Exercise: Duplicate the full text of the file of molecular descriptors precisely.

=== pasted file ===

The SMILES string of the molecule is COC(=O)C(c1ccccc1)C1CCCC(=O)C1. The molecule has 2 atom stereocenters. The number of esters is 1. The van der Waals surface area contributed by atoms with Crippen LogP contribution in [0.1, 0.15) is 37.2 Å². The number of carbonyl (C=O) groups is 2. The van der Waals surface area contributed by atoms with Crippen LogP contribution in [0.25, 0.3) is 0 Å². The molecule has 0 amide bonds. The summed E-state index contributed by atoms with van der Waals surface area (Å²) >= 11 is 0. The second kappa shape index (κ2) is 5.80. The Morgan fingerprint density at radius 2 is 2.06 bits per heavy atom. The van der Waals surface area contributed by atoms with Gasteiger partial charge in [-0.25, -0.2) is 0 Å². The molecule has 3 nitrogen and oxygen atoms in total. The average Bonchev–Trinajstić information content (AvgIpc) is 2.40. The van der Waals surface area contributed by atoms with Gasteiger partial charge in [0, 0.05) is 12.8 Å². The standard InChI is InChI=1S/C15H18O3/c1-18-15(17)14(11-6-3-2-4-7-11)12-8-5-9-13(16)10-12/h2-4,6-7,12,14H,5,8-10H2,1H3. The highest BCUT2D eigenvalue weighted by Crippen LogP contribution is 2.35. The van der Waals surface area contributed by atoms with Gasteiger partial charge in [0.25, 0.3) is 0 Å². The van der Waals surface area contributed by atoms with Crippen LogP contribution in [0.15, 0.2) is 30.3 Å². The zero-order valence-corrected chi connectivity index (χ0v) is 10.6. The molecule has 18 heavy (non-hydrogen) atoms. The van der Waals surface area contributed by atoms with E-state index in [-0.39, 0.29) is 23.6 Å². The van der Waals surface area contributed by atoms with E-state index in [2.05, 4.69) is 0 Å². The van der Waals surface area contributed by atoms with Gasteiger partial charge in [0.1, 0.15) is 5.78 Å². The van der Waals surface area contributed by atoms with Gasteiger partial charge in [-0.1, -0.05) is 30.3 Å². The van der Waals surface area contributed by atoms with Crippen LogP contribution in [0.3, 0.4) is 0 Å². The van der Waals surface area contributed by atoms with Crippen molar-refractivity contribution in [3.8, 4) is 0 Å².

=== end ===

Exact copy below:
The SMILES string of the molecule is COC(=O)C(c1ccccc1)C1CCCC(=O)C1. The molecule has 2 atom stereocenters. The number of esters is 1. The van der Waals surface area contributed by atoms with Crippen LogP contribution in [0.1, 0.15) is 37.2 Å². The number of carbonyl (C=O) groups is 2. The van der Waals surface area contributed by atoms with Crippen LogP contribution in [0.25, 0.3) is 0 Å². The molecule has 0 amide bonds. The summed E-state index contributed by atoms with van der Waals surface area (Å²) >= 11 is 0. The second kappa shape index (κ2) is 5.80. The Morgan fingerprint density at radius 2 is 2.06 bits per heavy atom. The van der Waals surface area contributed by atoms with Gasteiger partial charge in [-0.25, -0.2) is 0 Å². The molecule has 3 nitrogen and oxygen atoms in total. The average Bonchev–Trinajstić information content (AvgIpc) is 2.40. The van der Waals surface area contributed by atoms with Gasteiger partial charge in [0, 0.05) is 12.8 Å². The standard InChI is InChI=1S/C15H18O3/c1-18-15(17)14(11-6-3-2-4-7-11)12-8-5-9-13(16)10-12/h2-4,6-7,12,14H,5,8-10H2,1H3. The highest BCUT2D eigenvalue weighted by Crippen LogP contribution is 2.35. The van der Waals surface area contributed by atoms with Gasteiger partial charge in [0.25, 0.3) is 0 Å². The van der Waals surface area contributed by atoms with Crippen LogP contribution in [0.15, 0.2) is 30.3 Å². The zero-order valence-corrected chi connectivity index (χ0v) is 10.6. The molecule has 18 heavy (non-hydrogen) atoms. The van der Waals surface area contributed by atoms with E-state index in [-0.39, 0.29) is 23.6 Å². The van der Waals surface area contributed by atoms with E-state index in [2.05, 4.69) is 0 Å². The van der Waals surface area contributed by atoms with Gasteiger partial charge in [0.1, 0.15) is 5.78 Å². The van der Waals surface area contributed by atoms with Gasteiger partial charge in [-0.1, -0.05) is 30.3 Å². The van der Waals surface area contributed by atoms with Crippen LogP contribution in [0.3, 0.4) is 0 Å². The van der Waals surface area contributed by atoms with Crippen molar-refractivity contribution in [3.8, 4) is 0 Å².